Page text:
Ted: It was insane. We freaked out. I first got my hands on it at a friend’s wedding because the books came in while I was serving as his best man. Chelsey brought a book from home to the ceremony for me.
Chelsey: Surreal. Awesome.
- What is one piece of advice that you’d give to someone who doesn’t understand the Millennial generation?
Ted: Don’t believe the hype. Get to know a real Millennial, not just the stereotypes you see on TV or read about online.
Chelsey: Buy or cook them food. Put your listening ears on, but also be generous by sharing your life experience.
- What would you say is the best quality about Millennials?
Ted: Our ability to seek out authenticity.
Chelsey: I like that we value community, family, and relationships. What that looks like varies greatly from person to person, of course, and I wish that we put more emphasis on face-to-face relationships rather than online, but Millennials are connectors—or, they strive to be.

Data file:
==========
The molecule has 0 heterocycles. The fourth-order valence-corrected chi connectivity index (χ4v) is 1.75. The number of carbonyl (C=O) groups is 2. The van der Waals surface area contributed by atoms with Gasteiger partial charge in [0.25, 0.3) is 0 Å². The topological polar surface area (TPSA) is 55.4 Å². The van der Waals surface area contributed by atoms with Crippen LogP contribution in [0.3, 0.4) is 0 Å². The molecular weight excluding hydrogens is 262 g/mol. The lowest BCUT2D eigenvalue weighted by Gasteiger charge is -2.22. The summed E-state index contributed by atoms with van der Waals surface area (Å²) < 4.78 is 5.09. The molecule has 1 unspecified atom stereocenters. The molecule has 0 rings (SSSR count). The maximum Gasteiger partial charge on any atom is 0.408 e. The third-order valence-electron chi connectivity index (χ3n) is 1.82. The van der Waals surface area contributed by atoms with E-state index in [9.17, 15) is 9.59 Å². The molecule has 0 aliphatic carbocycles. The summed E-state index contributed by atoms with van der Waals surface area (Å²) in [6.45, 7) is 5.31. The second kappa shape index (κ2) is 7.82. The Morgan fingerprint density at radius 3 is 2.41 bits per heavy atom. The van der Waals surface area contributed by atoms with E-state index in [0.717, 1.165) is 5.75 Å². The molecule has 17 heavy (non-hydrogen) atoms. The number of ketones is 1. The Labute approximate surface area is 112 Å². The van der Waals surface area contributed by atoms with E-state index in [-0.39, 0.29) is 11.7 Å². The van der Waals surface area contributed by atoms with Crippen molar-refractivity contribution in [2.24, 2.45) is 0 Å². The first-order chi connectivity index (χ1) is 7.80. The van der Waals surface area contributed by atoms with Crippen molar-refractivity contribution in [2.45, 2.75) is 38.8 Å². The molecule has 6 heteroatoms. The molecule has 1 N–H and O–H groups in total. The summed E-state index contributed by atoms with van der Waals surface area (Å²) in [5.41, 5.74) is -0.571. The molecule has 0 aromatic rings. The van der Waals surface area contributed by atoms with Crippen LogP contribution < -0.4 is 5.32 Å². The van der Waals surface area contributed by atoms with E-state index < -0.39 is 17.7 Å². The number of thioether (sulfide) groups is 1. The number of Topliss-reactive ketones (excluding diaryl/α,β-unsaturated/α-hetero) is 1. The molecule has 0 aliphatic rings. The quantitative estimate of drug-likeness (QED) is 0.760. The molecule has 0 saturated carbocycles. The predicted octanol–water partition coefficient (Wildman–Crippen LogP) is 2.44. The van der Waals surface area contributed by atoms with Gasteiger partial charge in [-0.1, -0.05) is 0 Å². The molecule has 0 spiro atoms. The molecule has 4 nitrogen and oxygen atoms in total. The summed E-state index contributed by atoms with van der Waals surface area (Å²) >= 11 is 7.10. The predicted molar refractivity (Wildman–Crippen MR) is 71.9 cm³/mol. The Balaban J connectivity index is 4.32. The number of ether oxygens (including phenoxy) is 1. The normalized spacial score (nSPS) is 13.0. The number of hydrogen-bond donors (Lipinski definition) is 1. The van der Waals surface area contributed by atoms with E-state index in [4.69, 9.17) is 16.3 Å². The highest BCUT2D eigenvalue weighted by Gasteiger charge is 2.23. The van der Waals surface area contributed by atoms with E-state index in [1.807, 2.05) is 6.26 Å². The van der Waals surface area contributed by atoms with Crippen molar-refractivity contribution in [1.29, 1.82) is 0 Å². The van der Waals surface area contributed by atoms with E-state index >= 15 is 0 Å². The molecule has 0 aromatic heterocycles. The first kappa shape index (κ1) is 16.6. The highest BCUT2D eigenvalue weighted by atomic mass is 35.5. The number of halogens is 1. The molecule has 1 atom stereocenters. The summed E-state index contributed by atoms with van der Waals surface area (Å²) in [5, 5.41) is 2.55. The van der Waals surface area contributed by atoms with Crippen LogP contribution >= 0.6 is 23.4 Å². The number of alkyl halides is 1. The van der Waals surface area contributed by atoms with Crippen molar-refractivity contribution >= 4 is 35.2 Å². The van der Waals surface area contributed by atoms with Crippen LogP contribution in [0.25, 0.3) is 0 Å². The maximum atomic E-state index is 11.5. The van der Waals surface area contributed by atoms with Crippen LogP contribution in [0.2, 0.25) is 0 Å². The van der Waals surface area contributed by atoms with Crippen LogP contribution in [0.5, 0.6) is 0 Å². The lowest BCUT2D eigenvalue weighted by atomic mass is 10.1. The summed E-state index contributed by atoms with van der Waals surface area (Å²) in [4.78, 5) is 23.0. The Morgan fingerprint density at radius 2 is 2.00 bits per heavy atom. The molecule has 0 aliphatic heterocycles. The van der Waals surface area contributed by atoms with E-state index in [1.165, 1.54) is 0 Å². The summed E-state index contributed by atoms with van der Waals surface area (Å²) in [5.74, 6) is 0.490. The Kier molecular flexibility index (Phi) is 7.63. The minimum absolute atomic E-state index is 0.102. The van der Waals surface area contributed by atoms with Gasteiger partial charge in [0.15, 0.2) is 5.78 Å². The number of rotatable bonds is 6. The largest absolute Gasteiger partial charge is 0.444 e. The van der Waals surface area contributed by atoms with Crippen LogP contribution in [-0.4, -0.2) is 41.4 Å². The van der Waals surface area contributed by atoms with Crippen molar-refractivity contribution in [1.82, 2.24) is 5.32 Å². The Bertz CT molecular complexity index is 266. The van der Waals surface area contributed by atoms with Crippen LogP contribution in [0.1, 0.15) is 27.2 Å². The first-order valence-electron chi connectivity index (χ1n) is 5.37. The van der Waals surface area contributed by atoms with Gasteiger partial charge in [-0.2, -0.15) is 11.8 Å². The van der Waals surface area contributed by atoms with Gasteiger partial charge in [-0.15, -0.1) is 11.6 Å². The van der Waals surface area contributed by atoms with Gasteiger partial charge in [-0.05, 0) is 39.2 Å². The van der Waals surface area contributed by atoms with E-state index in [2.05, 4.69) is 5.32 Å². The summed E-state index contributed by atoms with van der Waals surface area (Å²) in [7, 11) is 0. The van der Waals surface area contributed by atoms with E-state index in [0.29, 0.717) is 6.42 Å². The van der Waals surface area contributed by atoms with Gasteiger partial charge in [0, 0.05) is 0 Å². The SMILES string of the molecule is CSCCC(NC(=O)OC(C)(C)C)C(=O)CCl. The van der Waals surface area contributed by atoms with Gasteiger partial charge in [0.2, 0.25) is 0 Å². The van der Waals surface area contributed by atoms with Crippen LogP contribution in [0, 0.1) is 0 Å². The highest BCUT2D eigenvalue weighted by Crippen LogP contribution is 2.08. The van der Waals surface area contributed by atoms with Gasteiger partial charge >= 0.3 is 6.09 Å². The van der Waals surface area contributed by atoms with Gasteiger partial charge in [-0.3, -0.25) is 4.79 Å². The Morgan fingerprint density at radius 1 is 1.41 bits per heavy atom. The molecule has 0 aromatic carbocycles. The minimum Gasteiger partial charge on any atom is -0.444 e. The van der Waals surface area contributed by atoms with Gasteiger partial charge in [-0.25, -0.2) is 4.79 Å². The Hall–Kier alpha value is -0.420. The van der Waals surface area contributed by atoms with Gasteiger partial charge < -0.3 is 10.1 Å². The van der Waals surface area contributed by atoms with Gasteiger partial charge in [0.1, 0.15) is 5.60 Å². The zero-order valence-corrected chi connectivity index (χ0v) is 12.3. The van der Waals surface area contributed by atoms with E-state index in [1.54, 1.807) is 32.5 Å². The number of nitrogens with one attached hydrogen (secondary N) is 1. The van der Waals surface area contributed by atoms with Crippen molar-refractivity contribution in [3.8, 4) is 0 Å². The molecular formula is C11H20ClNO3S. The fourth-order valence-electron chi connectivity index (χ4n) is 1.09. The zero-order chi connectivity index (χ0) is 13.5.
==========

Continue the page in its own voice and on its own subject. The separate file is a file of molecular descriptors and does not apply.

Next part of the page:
- What’s your favorite part about being a Millennial?
Ted: That I can say phrases like, “That’s fire!” and “Get lit!” un-ironically.
Chelsey: I love the Millennial sense of humor. It’s dry, wacky, self-deprecating, and a little nerdy, all at once. I like our optimism and creativity when faced with large, worldwide problems too.
- What is your favorite stereotypical Millennial food to eat (tacos, avocado toast, etc.)?
Ted: We have to be clear about this: we, as Texans, believe tacos should not be contained to the Millennial umbrella. TACOS ARE FOR EVERYONE! If you haven’t enjoyed a taco recently, stop reading this and go eat one! Now!
If I had to pick one truly stereotypical Millennial food, it would be quinoa. That stuff is delicious!
Chelsey: I just looked up a list of “stereotypically Millennial foods” on BuzzFeed to see what they actually are and I’ll say this: I like basically all of it except the crazy, over-the-top donuts with cereal and bacon and stuff on it. I’m a donut purist. I just want a cup of black coffee and a plain glazed (though the best comes from Round Rock Donuts). Why mess with perfection?